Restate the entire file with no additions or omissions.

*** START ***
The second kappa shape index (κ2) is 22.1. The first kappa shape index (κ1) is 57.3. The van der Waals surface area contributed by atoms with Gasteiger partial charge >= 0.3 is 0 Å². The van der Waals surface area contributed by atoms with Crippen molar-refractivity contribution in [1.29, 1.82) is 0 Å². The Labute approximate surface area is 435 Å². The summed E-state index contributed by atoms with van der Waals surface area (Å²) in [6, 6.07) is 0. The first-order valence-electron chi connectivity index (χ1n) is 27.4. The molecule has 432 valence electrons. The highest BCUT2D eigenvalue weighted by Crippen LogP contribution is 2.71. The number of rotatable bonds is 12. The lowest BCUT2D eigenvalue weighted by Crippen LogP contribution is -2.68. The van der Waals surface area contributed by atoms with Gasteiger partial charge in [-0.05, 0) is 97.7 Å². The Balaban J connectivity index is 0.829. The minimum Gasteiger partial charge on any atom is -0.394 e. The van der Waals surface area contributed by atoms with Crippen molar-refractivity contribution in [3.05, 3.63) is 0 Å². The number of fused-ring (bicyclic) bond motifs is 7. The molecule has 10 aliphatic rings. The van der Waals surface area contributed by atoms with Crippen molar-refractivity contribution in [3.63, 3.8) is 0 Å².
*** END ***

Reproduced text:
The second kappa shape index (κ2) is 22.1. The first kappa shape index (κ1) is 57.3. The van der Waals surface area contributed by atoms with Gasteiger partial charge >= 0.3 is 0 Å². The van der Waals surface area contributed by atoms with Crippen molar-refractivity contribution in [1.29, 1.82) is 0 Å². The Labute approximate surface area is 435 Å². The summed E-state index contributed by atoms with van der Waals surface area (Å²) in [6, 6.07) is 0. The first-order valence-electron chi connectivity index (χ1n) is 27.4. The molecule has 432 valence electrons. The highest BCUT2D eigenvalue weighted by Crippen LogP contribution is 2.71. The number of rotatable bonds is 12. The lowest BCUT2D eigenvalue weighted by Crippen LogP contribution is -2.68. The van der Waals surface area contributed by atoms with Gasteiger partial charge in [-0.05, 0) is 97.7 Å². The Balaban J connectivity index is 0.829. The minimum Gasteiger partial charge on any atom is -0.394 e. The van der Waals surface area contributed by atoms with Crippen molar-refractivity contribution in [3.05, 3.63) is 0 Å². The number of fused-ring (bicyclic) bond motifs is 7. The molecule has 10 aliphatic rings. The van der Waals surface area contributed by atoms with Crippen molar-refractivity contribution in [3.63, 3.8) is 0 Å².